As long as I can remember I have been fascinated and enthralled by the botanical garden in the town where I was born. Visby lies on the Island of Gotland, in the middle of the Baltic Sea.
As a small child I loved walking along the rose terraces in high summer, burying my nose in rose after rose, admiring the colours and filling my nose with exquisite fragrance.
Rose and lavender beds in March.
As I grew slightly older I was completely fascinated by the fact that my great, great, great grandfather, John May arrived here in 1858 when he was offered the position of head gardener for the then newly founded D.B.W. Botanical Gardens.
He spent the rest of his life in service to the gardens, travelling on the Trans-Siberian Railway to China and Manchuria in search of rare and exotic plants and seeds such as the tulip tree, empress tree, pride of India, handkerchief tree and different magnolias. He also oversaw the day to day work in the garden and trained many students in botanical studies.
As I stroll around the garden now, in the spring of 2018 my thoughts try to grasp the fact that almost all of the majestic trees around me were planted by a member of my family around 160 years ago. The link to the past is so real that every time I visit the garden, I walk up and hug the majestic Gingko tree. The younger members of the family raise their eyebrows at this peculiar behaviour, but I simply cannot help myself.
For many years in the late 19th and early 20th century my family ran a plant nursery and seed shop on the adjacent land, and in this photo you can see John’s son, Charles May along with his wife Emma. To the left stands one of their sons, probably Harald May and the young boy in the sailor cap is my grandfather, Sylve May. My great grandmother, Alva, is not in the photograph. On the gable of the House is the sign for the May family seed shop.
Both John and his son Charles trained in horticulture in the Dessau-Wörlitz garden region of Germany and there is a story about Charles that is just too interesting not to be told. When he had finished his training in around 1870 he wanted to see the world and sailed on a tall ship from Copenhagen all the way to Cape Town in South Africa where he ended up taking part in the expedition led by Sir Henry Morton Stanley in search of the missing Dr. David Livingstone.
During the expedition, Charles came down with a fever and regrettably missed the moment on the 10th of November 1871 when Livingstone was found in Ujiji, near Lake Tanganyika, and Stanley reportedly asked, “Dr. Livingstone, I presume?”. Charles was said to have been carried on a stretcher back to Cape Town, where he eventually recovered from what might have been Malaria and travelled back home to Visby to work at the plant nursery and in the gardens.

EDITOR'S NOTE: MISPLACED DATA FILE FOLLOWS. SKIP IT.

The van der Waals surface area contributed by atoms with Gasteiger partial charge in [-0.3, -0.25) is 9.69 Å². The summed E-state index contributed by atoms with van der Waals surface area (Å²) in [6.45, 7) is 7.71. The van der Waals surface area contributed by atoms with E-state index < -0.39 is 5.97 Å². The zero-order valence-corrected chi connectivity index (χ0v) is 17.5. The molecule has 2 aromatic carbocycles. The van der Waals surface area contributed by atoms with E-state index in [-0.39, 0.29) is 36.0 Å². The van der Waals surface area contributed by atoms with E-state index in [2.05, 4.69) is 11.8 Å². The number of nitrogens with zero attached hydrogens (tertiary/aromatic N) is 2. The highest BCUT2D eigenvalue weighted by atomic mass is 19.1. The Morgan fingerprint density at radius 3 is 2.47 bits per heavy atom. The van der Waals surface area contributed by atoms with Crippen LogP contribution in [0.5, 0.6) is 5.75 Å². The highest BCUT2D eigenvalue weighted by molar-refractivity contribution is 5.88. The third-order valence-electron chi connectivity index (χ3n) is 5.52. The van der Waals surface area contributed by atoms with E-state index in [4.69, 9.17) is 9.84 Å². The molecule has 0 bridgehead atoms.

This oil painting shows the Plant nursery and the house where the family lived.
It is a magical feeling to be able to visit the garden today and see the way in which it has developed and matured over 160 years. By now it is a wonderful botanical and cultural heritage that can be enjoyed by all.
The black mulberry tree spreads out across the lawn.
A very old apple tree.
Paulownia, Empress tree in the summertime.
The roots of the old trees run deep by now and it makes me think of our own garden in Ireland where we have planted so many different species of trees. What will they be like in 160 years time? Will my great, great, great grandchildren marvel at and admire their beauty? It is a dream tucked away in my heart.
Ulmus minor ‘Suberosa’, Cork barked elm in the summertime.
You can visit the Visby Botanical Garden page here. If you ever find yourself in Visby, the garden is a sight not to be missed.
5 thoughts on “Roots run deep…”
How fascinating to have such history. Our history does not even go back that far. One of my friends here is a direct descendant of someone who was on the first ship from Spain to land in Monterey, which to me, seems like a VERY long time ago, and even before my ancestors arrived, but is is not nearly as old as some of the relatively recent history in Europe.
LikeLiked by 1 person
Yes it is a lot of fun. I think I might have enherited my love for plants from my ancestors.
That means that your ancestors probably loved plants too even if you don’t know a lot about them! 😊
LikeLiked by 1 person
Most people of that time knew a lot about plants, perhaps more so than in Europe because most were on their own in relatively primitive society. My great grandparents in Oklahoma got their land in the Land Rush, but there was nothing there. They grew what they needed. Commerce was limited. It was important to know what grew in the garden, and what plants grew in the region, and what they were useful for. Here in the Santa Clara Valley, the orchards were a very important industry. Horticulture was very important to previous generations, whether they enjoyed it or not.
LikeLiked by 1 person
You are absolutely right. They needed to know a lot to survive. But I also think many grew a couple of decorative plants and flowers just for fun. I think we have a lot to learn from them and need to grow more of our food in a similar way today. That is one of the reasons behind the blog I write. Small scale food production, working with nature, encouraging wildlife and learning as much as possible about the endless benefits of plants.